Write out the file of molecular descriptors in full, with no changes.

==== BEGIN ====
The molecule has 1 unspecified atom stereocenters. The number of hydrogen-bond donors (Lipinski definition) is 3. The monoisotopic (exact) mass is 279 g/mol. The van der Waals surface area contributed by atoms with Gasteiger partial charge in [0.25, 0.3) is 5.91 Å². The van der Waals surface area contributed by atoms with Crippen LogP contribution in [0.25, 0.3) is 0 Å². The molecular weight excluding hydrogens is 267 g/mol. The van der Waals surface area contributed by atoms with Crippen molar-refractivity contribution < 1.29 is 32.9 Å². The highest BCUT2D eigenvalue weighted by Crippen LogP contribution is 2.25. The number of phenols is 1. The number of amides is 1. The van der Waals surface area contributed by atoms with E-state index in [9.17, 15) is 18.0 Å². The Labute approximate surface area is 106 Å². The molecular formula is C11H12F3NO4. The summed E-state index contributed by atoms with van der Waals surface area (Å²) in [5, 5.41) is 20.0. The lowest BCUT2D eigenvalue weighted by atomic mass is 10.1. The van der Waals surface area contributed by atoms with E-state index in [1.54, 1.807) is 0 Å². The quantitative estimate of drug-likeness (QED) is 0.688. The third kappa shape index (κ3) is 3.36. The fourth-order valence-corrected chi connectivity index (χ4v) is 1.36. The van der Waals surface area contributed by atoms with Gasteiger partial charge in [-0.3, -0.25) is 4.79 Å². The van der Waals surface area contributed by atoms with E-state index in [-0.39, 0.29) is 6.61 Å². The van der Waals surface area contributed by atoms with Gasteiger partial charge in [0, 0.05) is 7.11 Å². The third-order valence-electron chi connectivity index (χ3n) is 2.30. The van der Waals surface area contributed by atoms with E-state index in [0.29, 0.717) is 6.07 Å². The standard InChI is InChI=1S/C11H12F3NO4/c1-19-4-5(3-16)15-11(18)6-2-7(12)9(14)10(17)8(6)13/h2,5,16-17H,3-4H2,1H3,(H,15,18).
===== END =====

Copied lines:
The molecule has 1 unspecified atom stereocenters. The number of hydrogen-bond donors (Lipinski definition) is 3. The monoisotopic (exact) mass is 279 g/mol. The van der Waals surface area contributed by atoms with Gasteiger partial charge in [0.25, 0.3) is 5.91 Å². The van der Waals surface area contributed by atoms with Crippen LogP contribution in [0.25, 0.3) is 0 Å². The molecular weight excluding hydrogens is 267 g/mol. The van der Waals surface area contributed by atoms with Crippen molar-refractivity contribution < 1.29 is 32.9 Å². The highest BCUT2D eigenvalue weighted by Crippen LogP contribution is 2.25. The number of phenols is 1. The number of amides is 1. The van der Waals surface area contributed by atoms with E-state index in [9.17, 15) is 18.0 Å². The Labute approximate surface area is 106 Å². The molecular formula is C11H12F3NO4. The summed E-state index contributed by atoms with van der Waals surface area (Å²) in [5, 5.41) is 20.0. The lowest BCUT2D eigenvalue weighted by atomic mass is 10.1. The van der Waals surface area contributed by atoms with E-state index in [1.54, 1.807) is 0 Å². The quantitative estimate of drug-likeness (QED) is 0.688. The third kappa shape index (κ3) is 3.36. The fourth-order valence-corrected chi connectivity index (χ4v) is 1.36. The van der Waals surface area contributed by atoms with Gasteiger partial charge in [-0.3, -0.25) is 4.79 Å². The van der Waals surface area contributed by atoms with E-state index in [-0.39, 0.29) is 6.61 Å². The van der Waals surface area contributed by atoms with Gasteiger partial charge in [0, 0.05) is 7.11 Å². The third-order valence-electron chi connectivity index (χ3n) is 2.30. The van der Waals surface area contributed by atoms with E-state index in [0.29, 0.717) is 6.07 Å². The standard InChI is InChI=1S/C11H12F3NO4/c1-19-4-5(3-16)15-11(18)6-2-7(12)9(14)10(17)8(6)13/h2,5,16-17H,3-4H2,1H3,(H,15,18).